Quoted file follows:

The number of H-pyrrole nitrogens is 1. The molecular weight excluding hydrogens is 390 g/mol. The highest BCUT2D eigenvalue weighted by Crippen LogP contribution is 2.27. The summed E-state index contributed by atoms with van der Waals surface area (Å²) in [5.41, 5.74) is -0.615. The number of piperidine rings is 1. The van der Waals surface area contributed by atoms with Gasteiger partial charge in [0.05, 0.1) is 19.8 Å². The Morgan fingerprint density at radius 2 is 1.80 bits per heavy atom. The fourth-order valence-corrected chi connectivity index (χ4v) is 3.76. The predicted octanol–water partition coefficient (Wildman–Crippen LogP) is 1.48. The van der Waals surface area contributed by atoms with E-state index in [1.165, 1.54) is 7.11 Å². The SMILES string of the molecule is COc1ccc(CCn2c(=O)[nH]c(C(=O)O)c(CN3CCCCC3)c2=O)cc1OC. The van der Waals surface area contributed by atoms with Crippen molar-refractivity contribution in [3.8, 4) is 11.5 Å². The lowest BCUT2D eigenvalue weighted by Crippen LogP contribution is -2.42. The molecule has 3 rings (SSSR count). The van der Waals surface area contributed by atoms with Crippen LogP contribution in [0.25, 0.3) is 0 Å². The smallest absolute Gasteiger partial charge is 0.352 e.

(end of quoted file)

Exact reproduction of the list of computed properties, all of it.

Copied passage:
The number of H-pyrrole nitrogens is 1. The molecular weight excluding hydrogens is 390 g/mol. The highest BCUT2D eigenvalue weighted by Crippen LogP contribution is 2.27. The summed E-state index contributed by atoms with van der Waals surface area (Å²) in [5.41, 5.74) is -0.615. The number of piperidine rings is 1. The van der Waals surface area contributed by atoms with Gasteiger partial charge in [0.05, 0.1) is 19.8 Å². The Morgan fingerprint density at radius 2 is 1.80 bits per heavy atom. The fourth-order valence-corrected chi connectivity index (χ4v) is 3.76. The predicted octanol–water partition coefficient (Wildman–Crippen LogP) is 1.48. The van der Waals surface area contributed by atoms with E-state index in [1.165, 1.54) is 7.11 Å². The SMILES string of the molecule is COc1ccc(CCn2c(=O)[nH]c(C(=O)O)c(CN3CCCCC3)c2=O)cc1OC. The van der Waals surface area contributed by atoms with Crippen molar-refractivity contribution in [3.8, 4) is 11.5 Å². The lowest BCUT2D eigenvalue weighted by Crippen LogP contribution is -2.42. The molecule has 3 rings (SSSR count). The van der Waals surface area contributed by atoms with Crippen LogP contribution in [0.25, 0.3) is 0 Å². The smallest absolute Gasteiger partial charge is 0.352 e.